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Study says COVID-19 could trigger diabetes in children

1 month ago 17

Doctors say they’ve observed a possible link between COVID-19 and new onset Type 1 diabetes in children.

The doctors who studied a spike in new cases of new onset Type 1 Diabetes believe COVID-19 could be “triggering some of these children to develop” the immune disease.

The study began in hospitals in north west London during the peak of the coronavirus pandemic, when doctors observed “approximately double” the amount of new cases of Type 1 diabetes.

Dr Karen Logan from the Imperial College Healthcare NHS Trust told the BBC Type 1 diabetes has genetic risk but environmental factors can also contribute to developing the disease.

She said the study found “a high number of new cases, compared to previous years”.

“When we investigated further, some of these children had active COVID-19 or had evidence of having previously been exposed to the virus.”

“What we do know is that Type 1 diabetes in children tends to have a seasonal pattern and you have larger numbers of children presenting over the winter months.

“This points towards a likely impact of viral triggers. We think that occurs in children that are already susceptible to developing Type 1 diabetes. And we suspect COVID-19 may be behaving in a similar manner and triggering some of these children to develop diabetes.”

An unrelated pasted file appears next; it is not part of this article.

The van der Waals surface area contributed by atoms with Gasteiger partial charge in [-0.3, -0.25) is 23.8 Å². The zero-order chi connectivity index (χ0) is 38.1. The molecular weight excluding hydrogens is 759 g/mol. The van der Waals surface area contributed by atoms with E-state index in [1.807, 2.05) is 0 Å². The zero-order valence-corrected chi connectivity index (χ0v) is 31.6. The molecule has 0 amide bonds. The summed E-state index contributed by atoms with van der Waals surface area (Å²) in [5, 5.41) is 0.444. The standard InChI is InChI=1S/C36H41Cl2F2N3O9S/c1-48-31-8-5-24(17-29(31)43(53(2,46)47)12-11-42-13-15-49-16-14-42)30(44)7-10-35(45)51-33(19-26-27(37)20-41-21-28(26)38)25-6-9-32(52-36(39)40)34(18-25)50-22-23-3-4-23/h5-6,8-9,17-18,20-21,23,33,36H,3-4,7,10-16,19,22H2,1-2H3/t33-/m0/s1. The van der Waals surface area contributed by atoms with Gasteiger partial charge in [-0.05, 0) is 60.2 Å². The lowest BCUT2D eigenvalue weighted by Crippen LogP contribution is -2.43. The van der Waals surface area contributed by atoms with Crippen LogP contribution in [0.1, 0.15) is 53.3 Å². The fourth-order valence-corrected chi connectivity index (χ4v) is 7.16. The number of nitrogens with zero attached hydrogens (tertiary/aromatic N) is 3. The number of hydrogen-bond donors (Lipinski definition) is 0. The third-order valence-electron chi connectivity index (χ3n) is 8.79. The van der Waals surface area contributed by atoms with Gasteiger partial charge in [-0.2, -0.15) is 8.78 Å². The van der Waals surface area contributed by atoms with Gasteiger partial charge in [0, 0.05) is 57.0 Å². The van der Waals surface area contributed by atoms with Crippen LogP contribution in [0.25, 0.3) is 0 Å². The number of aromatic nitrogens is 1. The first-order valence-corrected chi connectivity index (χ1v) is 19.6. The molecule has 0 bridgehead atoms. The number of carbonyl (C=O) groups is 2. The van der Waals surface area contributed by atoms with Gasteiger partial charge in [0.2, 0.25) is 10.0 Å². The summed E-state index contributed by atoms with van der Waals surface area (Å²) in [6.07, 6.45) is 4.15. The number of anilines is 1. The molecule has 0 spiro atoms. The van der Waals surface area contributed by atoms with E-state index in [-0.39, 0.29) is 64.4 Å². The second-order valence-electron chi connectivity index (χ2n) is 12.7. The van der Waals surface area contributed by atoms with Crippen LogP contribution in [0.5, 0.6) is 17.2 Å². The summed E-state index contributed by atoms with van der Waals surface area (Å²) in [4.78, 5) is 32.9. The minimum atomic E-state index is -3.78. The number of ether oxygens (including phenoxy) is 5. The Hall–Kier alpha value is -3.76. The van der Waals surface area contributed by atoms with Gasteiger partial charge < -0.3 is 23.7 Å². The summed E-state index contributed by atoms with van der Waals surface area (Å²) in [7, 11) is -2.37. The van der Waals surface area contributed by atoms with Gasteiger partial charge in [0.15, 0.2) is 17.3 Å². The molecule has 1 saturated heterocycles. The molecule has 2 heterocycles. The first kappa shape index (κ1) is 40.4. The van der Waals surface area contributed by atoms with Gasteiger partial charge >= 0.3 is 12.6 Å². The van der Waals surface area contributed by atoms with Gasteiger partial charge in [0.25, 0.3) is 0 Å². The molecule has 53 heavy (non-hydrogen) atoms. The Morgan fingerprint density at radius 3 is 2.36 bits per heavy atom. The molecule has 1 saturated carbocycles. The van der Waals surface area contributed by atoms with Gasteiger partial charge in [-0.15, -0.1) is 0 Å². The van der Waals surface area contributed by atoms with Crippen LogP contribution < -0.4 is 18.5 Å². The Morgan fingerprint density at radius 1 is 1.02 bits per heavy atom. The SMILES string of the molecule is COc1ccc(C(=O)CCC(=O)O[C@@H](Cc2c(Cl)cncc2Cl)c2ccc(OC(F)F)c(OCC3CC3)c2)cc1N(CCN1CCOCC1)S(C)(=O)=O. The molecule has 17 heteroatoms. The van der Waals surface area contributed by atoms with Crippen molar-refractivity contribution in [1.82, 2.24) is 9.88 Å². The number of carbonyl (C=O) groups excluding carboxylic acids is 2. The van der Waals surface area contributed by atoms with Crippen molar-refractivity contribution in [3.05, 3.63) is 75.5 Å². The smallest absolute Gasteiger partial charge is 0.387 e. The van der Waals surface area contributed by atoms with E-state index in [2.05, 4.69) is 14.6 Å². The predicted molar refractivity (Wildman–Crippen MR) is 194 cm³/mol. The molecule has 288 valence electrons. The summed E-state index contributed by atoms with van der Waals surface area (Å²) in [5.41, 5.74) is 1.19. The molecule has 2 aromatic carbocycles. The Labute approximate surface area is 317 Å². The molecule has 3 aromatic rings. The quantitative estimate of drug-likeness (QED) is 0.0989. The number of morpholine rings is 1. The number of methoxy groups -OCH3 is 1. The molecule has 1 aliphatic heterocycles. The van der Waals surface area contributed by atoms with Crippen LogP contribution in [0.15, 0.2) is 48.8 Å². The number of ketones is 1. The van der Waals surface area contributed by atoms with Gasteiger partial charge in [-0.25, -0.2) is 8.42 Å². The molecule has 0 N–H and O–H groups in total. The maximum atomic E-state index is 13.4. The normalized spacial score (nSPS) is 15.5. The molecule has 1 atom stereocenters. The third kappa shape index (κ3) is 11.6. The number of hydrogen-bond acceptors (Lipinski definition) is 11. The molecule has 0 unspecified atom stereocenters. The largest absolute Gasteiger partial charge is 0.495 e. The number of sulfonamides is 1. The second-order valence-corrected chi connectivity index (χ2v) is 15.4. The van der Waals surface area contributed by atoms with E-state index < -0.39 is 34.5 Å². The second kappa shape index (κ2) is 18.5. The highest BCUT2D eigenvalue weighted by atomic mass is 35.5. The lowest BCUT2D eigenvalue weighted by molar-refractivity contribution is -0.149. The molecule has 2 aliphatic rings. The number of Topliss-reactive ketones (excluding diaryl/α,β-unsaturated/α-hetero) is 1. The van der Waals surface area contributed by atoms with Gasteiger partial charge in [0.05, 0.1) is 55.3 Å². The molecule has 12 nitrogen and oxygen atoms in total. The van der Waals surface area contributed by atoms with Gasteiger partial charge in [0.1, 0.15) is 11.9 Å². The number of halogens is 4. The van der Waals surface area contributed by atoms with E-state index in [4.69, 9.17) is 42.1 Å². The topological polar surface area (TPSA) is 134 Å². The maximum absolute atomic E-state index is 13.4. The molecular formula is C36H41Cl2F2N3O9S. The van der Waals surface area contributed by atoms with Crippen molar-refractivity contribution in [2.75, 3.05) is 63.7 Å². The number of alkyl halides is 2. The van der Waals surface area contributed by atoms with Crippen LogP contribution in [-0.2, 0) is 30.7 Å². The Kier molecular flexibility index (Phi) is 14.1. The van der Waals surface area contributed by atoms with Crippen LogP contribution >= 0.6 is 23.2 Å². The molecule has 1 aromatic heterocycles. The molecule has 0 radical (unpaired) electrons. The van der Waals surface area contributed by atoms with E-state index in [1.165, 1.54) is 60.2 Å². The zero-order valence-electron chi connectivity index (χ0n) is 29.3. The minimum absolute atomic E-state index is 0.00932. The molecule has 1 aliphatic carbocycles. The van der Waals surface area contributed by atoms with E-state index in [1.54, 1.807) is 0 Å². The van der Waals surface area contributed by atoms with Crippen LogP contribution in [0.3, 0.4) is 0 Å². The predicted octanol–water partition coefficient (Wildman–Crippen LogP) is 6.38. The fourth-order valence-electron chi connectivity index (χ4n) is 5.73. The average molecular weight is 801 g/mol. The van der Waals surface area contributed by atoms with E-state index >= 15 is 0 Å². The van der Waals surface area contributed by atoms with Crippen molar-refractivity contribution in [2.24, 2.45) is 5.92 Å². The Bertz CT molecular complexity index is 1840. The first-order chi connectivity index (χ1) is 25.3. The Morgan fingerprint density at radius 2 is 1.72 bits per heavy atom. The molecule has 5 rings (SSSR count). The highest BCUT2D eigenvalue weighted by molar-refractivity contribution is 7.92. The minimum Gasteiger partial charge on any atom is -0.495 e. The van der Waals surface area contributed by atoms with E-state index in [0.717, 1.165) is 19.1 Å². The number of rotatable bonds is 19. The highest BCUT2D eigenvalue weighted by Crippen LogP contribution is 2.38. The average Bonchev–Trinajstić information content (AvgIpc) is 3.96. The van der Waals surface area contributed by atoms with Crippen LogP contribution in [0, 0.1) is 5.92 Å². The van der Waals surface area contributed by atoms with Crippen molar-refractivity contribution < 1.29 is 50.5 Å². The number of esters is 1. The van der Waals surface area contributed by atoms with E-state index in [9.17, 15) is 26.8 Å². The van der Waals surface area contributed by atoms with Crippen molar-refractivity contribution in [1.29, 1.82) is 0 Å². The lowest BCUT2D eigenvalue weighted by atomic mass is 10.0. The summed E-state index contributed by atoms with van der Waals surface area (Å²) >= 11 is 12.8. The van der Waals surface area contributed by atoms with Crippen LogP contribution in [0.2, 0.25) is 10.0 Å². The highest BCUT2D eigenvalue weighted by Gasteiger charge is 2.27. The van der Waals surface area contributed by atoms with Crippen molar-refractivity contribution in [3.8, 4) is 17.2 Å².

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Type 1 diabetes often develops in people under the age of 30, and is not affected by lifestyle. It’s not known what causes Type 1 diabetes, according to Diabetes Australia, however there is a strong family link. Type 1 diabetes is an auto-immune disease affecting the pancreas’ ability to produce insulin.

Dr Logan said the study didn’t look at the mechanism of the virus and she stressed further research was needed.

The cohort were analysed for ten weeks, from the start of the UK lockdown on March 23 to the beginning of June. Dr Logan said in that period 30 children presented with new onset diabetes in north west London hospitals.

“We’re talking about small numbers but that’s approximately double what we would normally see,” she said.

“In two of the units ten cases were reported each compared to maybe two four over previous five year periods.”

The new study was published on Diabetes Care on August 17, and looked at children in National Health Service Hospitals.

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